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chernov's choice

Published: June 7, 2002 (Issue # 775)


Johnny Dowd, the U.S. country-blues singer who plays at Red Club on Saturday, is much anticipated on the local music scene. His work has been compared to Captain Beefheart, Tom Waits and David Lynch's films noir, while there is also talk about his remarkable authenticity.

The 54-year-old Dowd started quite late - he bought his first guitar at 30 and released his first album when he was 49.

His dark songs deal with death, murder and love gone awry, and evoke a wide range of emotions - from laughter to horror. "Funny, scary, and ultimately, highly entertaining," goes one review. "Sick, twisted ... and genuinely horrifying," goes another.

However, the Texas-born, New York-based Dowd - who has spent the "last 20 years or so as a furniture mover, singer and band leader," according to his autobiography - says that he does not quite live up to public expectations.

"People have been disappointed that I'm not a mass murderer or something," he said to The Irish Times last year. "I'd be a more interesting person if I'd killed a few people."

In concert, Dowd, who sings and plays electric guitar, will be backed by vocalist Kim Sherwood-Caso - a former hair-salon owner - and a rhythm section.

Dowd's most recent, third album, "Temporary Shelter," was released on the Koch label last year. Examples of Dowd's songs can be found at www.johnnydowd.com.

Also this week, the three-day Nu-Jazz Festival will start at the par.spb club on Friday.

Nu-Jazz is a style that blends jazz, funk, electronic dance music and free improvization. "Nu-Jazz is to [traditional] jazz what punk or grunge was to rock," according to www.jazzreview.com. "It makes jazz fun again."

The festival features live acts and DJs, and is headlined by the Nathan Haines Band. Haines is a New Zealander, who made a stir in his home country with his innovative band, Jazz Committee, but is now based in London and records with the likes of drum n' bass pioneer Goldie and the Metalheadz crew.

Other live acts include Estonia's Holmes, Moscow's Moscow Groove Institute and Second-Hand Band and St. Petersburg's own Doo Bop Sound.

Staying with jazz, the Jazz Boat is a local jazz tradition, where musicians and jazz enthusiasts rent a boat and go down the Neva River pumping out jazz classics. The tradition began in 1967 and is still kept alive by Kvadrat - Russia's oldest surviving jazz club, dating from 1964 - and its founder and director Natan Leites.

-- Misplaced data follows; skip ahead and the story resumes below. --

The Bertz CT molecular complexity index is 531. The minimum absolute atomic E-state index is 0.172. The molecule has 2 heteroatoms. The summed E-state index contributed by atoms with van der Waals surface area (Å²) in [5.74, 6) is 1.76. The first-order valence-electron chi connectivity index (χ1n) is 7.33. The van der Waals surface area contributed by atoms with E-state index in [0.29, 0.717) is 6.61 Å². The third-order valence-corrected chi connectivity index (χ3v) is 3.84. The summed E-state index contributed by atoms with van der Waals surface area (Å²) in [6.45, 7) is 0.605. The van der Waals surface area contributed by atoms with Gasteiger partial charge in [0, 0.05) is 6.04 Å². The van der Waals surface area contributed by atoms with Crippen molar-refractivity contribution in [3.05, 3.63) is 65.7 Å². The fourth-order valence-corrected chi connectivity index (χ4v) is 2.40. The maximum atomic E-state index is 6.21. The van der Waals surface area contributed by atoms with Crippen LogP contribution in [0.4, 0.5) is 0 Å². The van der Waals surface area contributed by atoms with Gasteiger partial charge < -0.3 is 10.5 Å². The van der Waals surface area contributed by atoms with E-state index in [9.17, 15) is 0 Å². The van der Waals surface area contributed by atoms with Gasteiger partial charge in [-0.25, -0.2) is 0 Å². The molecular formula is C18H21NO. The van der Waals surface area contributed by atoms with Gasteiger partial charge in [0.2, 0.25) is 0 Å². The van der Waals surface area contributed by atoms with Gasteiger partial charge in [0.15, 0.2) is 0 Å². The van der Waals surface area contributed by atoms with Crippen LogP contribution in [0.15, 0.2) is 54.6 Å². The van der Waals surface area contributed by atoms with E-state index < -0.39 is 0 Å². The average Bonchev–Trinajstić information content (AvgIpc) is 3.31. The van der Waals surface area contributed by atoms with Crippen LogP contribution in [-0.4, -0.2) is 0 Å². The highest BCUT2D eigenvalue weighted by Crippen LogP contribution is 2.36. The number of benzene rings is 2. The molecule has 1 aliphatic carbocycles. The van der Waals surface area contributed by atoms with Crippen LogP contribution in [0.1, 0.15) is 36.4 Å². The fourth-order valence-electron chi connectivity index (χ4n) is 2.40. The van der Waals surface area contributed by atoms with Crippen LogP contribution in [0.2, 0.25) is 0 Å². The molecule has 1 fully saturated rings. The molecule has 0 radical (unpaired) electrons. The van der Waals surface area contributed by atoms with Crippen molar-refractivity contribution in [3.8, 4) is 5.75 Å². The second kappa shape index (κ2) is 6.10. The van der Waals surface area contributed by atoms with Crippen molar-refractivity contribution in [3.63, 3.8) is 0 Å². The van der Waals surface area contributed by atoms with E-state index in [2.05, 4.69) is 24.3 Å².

Strangely, such jazz activities were tolerated by Soviet authorities, except for one famous occasion, when Leites attempted to organize a boat ride with visiting musicians from the University of North Texas, which was stopped by the KGB in 1976.

This year's Jazz Boat will feature two stages - the upper deck is reserved for the traditional Alexei Kanunnikov Jazz Band, while the lower deck will be hosting contemporary jazz, as performed by Andrei Kondakov, Mikhail "Uncle Misha" Chernov, Ivan Vasilyev, Nikolai Sizov, Viktor Matveyev and Maxim Nekrasov.

The boat leaves at 3 p.m. on June 12 from outside the State Hermitage Museum. Tickets cost 200 rubles ($6.45), and are available from the city's theater-ticket kiosks. For more information call 315-9046 or 153-4020.

- by Sergey Chernov





 


ALL ABOUT TOWN

Sunday, Jan. 25


Get out your running shoes for the 46th International Road of Life Marathon. Dedicated to the end of the blockade, three runs are offered — 5, 21 and 42 kilometer runs — starting in different places outside the city. Busses leave from 13/1 Arsenalnaya Naberezhny at 8 a.m. but check complete details and registration fees on www.newrunners.ru/race/doroga-zhizni-2015



If you are planning a wedding, head over to the Azimut Hotel, 43/1 Lermontovsky Prospekt from 11 a.m. to 6 p.m. The day includes live music, free dance classes and vendors selling wedding dresses, accessories, cakes and services to help make your special day perfect. Admission is free.



Monday, Jan. 26


Feeling stressed by the crisis? The Northwest Coach University at 3 Ulitsa Vostsstanaya is hosting a master class by lifecoach Tatiana Almazova. She will shed light on the coaching process, the usefulness of coaching during times of economic downturn and how coaching can improve your career and business prospects. The event starts at 7 p.m. and admission is free. Pre-register by calling 424 3700.



Discover the State Hermitage Museum's collection of English painting at a lecture by art historian Yelizaveta Renne at the Prince Galitzine Library, 46 Nab. Reki Fontanki. The event starts at 6 p.m. and the lecture will be followed by a concert of arias, songs and duets by English composer Henry Purcell. The event is free of charge.



Tuesday, Jan. 27


Celebrate the 71st anniversary of the end of the Siege of Leningrad on Palace Square with a free concert at 7 p.m. Listen to WWII-era songs and the poetry of Olga Bergholz while you peruse outdoor exhibitions dedicated to life during wartime. The event is capped off by a fireworks display at 9 p.m.



Stop by the Lexica School of Foreign Languages at 73 Ligovsky Prospekt from now until Friday for a free English lesson. The classes start at 7 p.m. and cover all levels, from Beginner to Advanced. Registration by telephone on 7641692 and a desire to improve your skills are the only prerequisites.







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